A huge portrait of the late Tajik commander Ahmad Shah Massoud sits at the entrance of the Panjshir Valley. Two hours after leaving Kabul by car, we arrive at the checkpoint where the image looms. The checkpoint is manned by a small group of soldiers, all no doubt happy to be operating in this relative oasis of calm, free of suicide attacks, roadside explosives,and US drone sorties.
But the valley’s appeal doesn’t just lay in its relative safeness—it’s also beautiful. Amplified by the enormous valley walls, the roar of the river follows us as we ascend. The foothills on the southwest create a formidable fortress of stone. Gradually, though, the stone slopes open up to allow sunlight to flood into the valley and wash over the first tiny village we come across—a cluster of humble houses of stone and clay that have rugs, tomatoes,and corn drying on their flat roofs.
‘Panjshir’ comes from the Persian Panj (five) and ‘shir’ (lion), in recognition of the five brothers who legend says managed to contain the flood waters of the river that runs through the valley back in the 10th century. These days, though, it seems the only ‘lion’ that locals remember is Massoud, the iconic local commander who became the symbol of resistance against the Russians and the Taliban.Enjoying this article? Click here to subscribe for full access. Just $5 a month.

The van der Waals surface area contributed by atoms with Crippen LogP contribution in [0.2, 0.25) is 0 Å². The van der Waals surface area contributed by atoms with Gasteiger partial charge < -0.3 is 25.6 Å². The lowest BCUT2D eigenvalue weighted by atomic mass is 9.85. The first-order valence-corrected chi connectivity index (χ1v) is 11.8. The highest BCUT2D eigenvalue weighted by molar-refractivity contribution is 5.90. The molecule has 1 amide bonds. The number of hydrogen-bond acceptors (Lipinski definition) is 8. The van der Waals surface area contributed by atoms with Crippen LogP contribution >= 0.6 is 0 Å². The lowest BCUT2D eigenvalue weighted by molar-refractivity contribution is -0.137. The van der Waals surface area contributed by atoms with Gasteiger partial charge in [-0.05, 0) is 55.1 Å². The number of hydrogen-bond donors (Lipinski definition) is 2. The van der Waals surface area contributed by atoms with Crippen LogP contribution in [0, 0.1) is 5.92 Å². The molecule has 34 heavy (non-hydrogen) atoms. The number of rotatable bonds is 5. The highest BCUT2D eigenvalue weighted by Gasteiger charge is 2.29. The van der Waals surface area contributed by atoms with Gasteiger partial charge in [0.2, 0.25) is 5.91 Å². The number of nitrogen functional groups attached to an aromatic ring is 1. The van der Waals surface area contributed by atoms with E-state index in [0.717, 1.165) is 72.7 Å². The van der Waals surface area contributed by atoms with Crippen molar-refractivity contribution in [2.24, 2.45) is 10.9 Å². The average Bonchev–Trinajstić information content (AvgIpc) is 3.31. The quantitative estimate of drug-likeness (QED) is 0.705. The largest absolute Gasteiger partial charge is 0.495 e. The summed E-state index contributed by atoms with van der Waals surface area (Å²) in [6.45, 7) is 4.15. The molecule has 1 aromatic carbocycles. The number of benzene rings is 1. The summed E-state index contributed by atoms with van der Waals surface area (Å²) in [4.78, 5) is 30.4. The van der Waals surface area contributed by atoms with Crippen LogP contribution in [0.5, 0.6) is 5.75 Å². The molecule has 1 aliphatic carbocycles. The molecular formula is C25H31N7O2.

Travellers and Residents
As we travel through the valley, we’re regularly held up by the nomadic Kuchis as their sheep and camels criss-cross the road. After centuries carrying goods between the Middle East and Central Asia, these nomads are now trapped not just by the natural boundaries of the desert and mountains, but also the manmade crossfire of the Afghan war.
Their lives are further complicated by the various rumours that circulate about them. ‘They have lots of money’ and ‘they carry weapons to loot villages’ are just two snippets of gossip I heard about the Kuchis in the region.
Such accusations—and suggestions that they should simply settle in one location—exasperate one elderly Kuchi leader I spoke to. ‘Just build a house and find a job they say. If it were that easy, we wouldn’t be risking our lives moving between anti-personnel mines, the Taliban,and foreign troops,’ he points out. As he saddles his camel to head off again, I ask him how long he has been on the move. He doesn’t respond to that question, but is quick to state something else before he leaves—he has never fired a gun in his life.